Modeling and Optimization Techniques for Critical Infrastructure Resilience
The resilience of critical infrastructure, such as water distribution systems and power systems, is critical for both the economy and public safety and health. However, methods and tools for evaluating and improving the resilience of these systems must be able to address the large network sizes, nonlinear physics, discrete decisions, and uncertainty. This dissertation focuses on the development of modeling and optimization techniques that address these difficulties, enabling the evaluation and improvement of power and water distribution system resilience.
In Part I, we present novel stochastic optimization models to improve power systems resilience to extreme weather events. We consider proactive redispatch, transmission line hardening, and transmission line capacity increases as alternatives for mitigating the effects of extreme weather. Our model is based on linearized or "DC" optimal power flow, similar to models in widespread use by independent system operators (ISOs) and regional transmission operators (RTOs). Our computational experiments indicate that each of these strategies can play a major role in power systems resilience.
We then extend the resilience formulations to investigate the role chemical process facilities, as industrial energy consumers, can play in improving electric grid resilience through demand response (DR). For process facilities to effectively negotiate demand response (DR) contracts and make investment decisions regarding flexibility, they need to quantify their additional value to the grid. We also reformulate the DR problems using the more accurate nonlinear alternating current power flow model to investigate the effect of the linear DC approximation. Our numerical results demonstrate that the linearized model often underestimates the amount of DR needed, motivating scalable solution algorithms for Mixed-Integer Nonlinear Programming (MINLP) problems in power systems.
An important step in many MINLP algorithms is the global solution of a Nonlinear Programming (NLP) subproblem. For power systems applications, this involves global solution of NLP’s containing the alternating current (AC) power flow model. This thesis presents several advances to aid in global optimization of AC power flow equations. We show that a strong upper bound on the objective of the alternating current optimal power flow (ACOPF) problem can significantly improve the effectiveness of optimization-based bounds tightening (OBBT) on a number of relaxations. Furthermore, we investigate the effect of the reference bus on OBBT. We find that, if reference bus constraints are included, relaxations of the rectangular form significantly strengthen existing relaxations and that the effectiveness of OBBT at a given iteration is directly related to the distance of the corresponding bus from the reference bus.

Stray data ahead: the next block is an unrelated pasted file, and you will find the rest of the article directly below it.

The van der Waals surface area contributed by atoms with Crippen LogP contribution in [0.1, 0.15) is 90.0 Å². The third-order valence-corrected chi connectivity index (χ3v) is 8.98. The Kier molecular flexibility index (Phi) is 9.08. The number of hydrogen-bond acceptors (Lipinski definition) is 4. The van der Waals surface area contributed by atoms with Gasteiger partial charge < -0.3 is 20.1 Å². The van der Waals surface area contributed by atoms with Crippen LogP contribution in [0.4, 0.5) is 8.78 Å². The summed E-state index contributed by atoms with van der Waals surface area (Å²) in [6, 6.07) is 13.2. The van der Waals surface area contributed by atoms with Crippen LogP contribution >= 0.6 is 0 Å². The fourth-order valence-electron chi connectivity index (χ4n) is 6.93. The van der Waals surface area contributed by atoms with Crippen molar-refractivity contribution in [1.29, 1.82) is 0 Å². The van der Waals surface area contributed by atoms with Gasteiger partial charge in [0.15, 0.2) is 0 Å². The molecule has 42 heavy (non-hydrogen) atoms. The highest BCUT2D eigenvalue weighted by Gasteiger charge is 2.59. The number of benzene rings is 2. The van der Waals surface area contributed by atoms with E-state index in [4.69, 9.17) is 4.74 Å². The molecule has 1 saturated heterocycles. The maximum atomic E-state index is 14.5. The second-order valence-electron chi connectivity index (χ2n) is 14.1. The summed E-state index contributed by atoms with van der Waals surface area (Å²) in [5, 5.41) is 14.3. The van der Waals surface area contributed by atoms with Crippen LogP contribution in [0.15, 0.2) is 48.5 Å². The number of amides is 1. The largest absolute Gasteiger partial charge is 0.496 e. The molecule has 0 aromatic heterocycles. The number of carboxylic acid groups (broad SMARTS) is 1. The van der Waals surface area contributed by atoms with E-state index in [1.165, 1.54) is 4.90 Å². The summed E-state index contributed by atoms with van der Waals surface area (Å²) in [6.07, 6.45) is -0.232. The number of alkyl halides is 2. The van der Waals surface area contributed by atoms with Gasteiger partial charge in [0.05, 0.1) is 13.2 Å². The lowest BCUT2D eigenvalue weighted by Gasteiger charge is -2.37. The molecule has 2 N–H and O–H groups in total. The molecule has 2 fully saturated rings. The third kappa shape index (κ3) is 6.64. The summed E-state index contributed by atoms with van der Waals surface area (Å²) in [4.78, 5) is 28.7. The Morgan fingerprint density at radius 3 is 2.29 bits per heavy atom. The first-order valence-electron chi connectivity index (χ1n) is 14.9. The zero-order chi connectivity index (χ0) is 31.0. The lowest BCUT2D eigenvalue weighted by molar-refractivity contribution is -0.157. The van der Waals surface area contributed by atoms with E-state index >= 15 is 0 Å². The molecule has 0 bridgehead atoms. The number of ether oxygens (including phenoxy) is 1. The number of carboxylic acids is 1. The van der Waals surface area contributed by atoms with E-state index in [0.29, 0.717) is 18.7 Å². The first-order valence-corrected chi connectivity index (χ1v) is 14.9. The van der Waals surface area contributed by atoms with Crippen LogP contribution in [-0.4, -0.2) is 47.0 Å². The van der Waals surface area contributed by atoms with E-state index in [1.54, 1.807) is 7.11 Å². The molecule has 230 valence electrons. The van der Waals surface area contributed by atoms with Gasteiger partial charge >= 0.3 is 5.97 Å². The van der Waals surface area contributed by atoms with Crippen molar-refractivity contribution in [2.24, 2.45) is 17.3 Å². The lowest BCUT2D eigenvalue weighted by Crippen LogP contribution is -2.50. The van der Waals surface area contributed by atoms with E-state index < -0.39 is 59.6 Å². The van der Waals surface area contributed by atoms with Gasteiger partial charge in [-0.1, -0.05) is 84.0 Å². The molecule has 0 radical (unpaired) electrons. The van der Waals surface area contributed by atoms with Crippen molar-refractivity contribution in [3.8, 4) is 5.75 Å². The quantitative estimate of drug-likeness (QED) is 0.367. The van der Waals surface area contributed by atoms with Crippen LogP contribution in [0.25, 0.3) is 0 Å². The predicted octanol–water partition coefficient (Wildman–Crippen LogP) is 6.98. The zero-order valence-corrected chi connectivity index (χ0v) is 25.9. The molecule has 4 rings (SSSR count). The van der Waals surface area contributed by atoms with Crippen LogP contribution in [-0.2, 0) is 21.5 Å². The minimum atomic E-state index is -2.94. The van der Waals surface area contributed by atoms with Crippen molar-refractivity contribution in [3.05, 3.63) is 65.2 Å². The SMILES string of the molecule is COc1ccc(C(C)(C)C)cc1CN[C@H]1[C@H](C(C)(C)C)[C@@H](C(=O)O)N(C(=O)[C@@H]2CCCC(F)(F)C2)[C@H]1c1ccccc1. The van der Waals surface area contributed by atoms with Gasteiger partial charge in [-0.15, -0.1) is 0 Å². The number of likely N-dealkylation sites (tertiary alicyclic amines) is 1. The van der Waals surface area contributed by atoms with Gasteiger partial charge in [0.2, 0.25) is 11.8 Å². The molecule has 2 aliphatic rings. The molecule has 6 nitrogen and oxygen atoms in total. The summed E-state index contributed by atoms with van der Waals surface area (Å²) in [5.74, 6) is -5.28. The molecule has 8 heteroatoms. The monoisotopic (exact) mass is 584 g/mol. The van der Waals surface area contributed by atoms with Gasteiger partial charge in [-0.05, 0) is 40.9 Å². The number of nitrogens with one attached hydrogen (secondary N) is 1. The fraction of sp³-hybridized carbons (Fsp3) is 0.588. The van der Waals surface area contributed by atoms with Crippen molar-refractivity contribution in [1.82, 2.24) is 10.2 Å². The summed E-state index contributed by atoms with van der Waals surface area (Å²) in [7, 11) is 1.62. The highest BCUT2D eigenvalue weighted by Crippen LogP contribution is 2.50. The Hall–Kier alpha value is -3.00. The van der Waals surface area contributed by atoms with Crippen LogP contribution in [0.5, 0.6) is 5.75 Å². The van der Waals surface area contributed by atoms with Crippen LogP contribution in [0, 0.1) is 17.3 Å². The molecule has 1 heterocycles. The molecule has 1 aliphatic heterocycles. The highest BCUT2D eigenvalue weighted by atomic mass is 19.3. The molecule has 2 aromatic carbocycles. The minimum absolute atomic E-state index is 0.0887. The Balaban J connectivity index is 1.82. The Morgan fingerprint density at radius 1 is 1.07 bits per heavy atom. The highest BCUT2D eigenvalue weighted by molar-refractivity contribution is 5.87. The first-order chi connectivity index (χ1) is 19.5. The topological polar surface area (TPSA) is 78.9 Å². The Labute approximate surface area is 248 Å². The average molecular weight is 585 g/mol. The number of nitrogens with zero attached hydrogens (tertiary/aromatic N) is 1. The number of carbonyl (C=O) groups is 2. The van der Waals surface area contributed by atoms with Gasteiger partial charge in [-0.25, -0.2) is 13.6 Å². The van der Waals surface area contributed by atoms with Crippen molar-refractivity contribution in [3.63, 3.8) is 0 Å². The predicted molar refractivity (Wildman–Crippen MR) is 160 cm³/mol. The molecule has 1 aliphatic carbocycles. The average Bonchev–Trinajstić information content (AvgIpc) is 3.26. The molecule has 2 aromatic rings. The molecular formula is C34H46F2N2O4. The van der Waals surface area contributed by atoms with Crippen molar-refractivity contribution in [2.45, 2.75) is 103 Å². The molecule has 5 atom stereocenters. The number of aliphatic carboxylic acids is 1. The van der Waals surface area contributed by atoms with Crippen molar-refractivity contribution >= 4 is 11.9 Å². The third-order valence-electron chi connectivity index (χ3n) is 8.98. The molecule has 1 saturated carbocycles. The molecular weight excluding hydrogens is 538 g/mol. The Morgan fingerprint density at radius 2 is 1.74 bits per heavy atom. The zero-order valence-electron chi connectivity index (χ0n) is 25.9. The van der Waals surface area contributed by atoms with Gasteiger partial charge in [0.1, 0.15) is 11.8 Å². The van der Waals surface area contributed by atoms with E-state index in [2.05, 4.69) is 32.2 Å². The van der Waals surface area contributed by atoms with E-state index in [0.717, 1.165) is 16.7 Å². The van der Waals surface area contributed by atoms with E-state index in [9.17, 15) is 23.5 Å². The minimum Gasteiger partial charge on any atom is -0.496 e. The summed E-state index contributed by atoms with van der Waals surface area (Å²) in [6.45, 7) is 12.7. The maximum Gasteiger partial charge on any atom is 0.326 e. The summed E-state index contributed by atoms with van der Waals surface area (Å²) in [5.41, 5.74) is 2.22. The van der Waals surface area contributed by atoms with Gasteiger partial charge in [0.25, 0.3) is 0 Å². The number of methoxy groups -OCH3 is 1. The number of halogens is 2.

Ultimately, with OBBT alone, we are able to reduce the optimality gap to less than 0.1% on all but 5 NESTA test cases with up to 300 buses. However, the computational expense required for OBBT grows rapidly with the size of the network. We present a decomposition algorithm based on graph partitioning to drastically improve this performance. Our numerical results demonstrate that our decomposed bounds tightening (DBT) algorithm results in variable bounds nearly as tight as those obtained with traditional, full-space OBBT. Furthermore, the computational expense of the DBT algorithm scales far more favorably with problem size, resulting in drastically reduced wallclock times, especially for large networks.
In Part II, we describe the Water Network Tool for Resilience (WNTR), an new open source Python package designed to help water utilities investigate resilience of water distribution systems to hazards and evaluate resilience-enhancing actions. The WNTR modeling framework is presented and a case study is described that uses WNTR to simulate the effects of an earthquake on a water distribution system. The case study illustrates that the severity of damage is not only a function of system integrity and earthquake magnitude, but also of the available resources and repair strategies used to return the system to normal operating conditions. While earthquakes are particularly concerning since buried water distribution pipelines are highly susceptible to damage, the software framework can be applied to other types of hazards, including power outages and contamination incidents.